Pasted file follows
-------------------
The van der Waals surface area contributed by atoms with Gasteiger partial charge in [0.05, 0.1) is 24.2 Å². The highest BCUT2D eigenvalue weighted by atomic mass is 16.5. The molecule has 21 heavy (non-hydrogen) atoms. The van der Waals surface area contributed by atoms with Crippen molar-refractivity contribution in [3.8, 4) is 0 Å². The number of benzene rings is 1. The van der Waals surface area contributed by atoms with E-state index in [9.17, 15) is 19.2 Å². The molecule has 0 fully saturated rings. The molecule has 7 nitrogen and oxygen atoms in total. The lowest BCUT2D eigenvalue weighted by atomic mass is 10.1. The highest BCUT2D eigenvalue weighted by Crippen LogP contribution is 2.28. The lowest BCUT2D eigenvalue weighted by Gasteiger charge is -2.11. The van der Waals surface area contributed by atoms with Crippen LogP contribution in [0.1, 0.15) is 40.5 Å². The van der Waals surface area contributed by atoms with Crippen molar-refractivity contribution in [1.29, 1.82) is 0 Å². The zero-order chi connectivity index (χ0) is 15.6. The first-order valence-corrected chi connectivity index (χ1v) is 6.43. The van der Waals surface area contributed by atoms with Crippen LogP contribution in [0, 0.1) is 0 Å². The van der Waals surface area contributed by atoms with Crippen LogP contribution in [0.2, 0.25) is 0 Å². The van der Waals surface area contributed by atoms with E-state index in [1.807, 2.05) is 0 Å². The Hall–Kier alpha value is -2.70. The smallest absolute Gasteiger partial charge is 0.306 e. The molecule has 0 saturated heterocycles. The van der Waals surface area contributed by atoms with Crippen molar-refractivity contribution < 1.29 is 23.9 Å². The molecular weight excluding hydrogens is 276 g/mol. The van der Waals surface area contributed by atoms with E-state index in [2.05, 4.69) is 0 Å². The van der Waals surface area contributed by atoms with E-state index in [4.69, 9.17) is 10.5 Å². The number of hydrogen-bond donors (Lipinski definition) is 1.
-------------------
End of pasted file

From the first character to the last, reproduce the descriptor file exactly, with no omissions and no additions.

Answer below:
The van der Waals surface area contributed by atoms with Gasteiger partial charge in [0.05, 0.1) is 24.2 Å². The highest BCUT2D eigenvalue weighted by atomic mass is 16.5. The molecule has 21 heavy (non-hydrogen) atoms. The van der Waals surface area contributed by atoms with Crippen molar-refractivity contribution in [3.8, 4) is 0 Å². The number of benzene rings is 1. The van der Waals surface area contributed by atoms with E-state index in [9.17, 15) is 19.2 Å². The molecule has 0 fully saturated rings. The molecule has 7 nitrogen and oxygen atoms in total. The lowest BCUT2D eigenvalue weighted by atomic mass is 10.1. The highest BCUT2D eigenvalue weighted by Crippen LogP contribution is 2.28. The lowest BCUT2D eigenvalue weighted by Gasteiger charge is -2.11. The van der Waals surface area contributed by atoms with Crippen LogP contribution in [0.1, 0.15) is 40.5 Å². The van der Waals surface area contributed by atoms with Crippen molar-refractivity contribution in [1.29, 1.82) is 0 Å². The zero-order chi connectivity index (χ0) is 15.6. The first-order valence-corrected chi connectivity index (χ1v) is 6.43. The van der Waals surface area contributed by atoms with Crippen LogP contribution in [0, 0.1) is 0 Å². The van der Waals surface area contributed by atoms with Crippen LogP contribution in [0.2, 0.25) is 0 Å². The van der Waals surface area contributed by atoms with E-state index in [1.807, 2.05) is 0 Å². The Hall–Kier alpha value is -2.70. The smallest absolute Gasteiger partial charge is 0.306 e. The molecule has 0 saturated heterocycles. The van der Waals surface area contributed by atoms with Crippen molar-refractivity contribution < 1.29 is 23.9 Å². The molecular weight excluding hydrogens is 276 g/mol. The van der Waals surface area contributed by atoms with E-state index in [2.05, 4.69) is 0 Å². The van der Waals surface area contributed by atoms with E-state index in [4.69, 9.17) is 10.5 Å². The number of hydrogen-bond donors (Lipinski definition) is 1.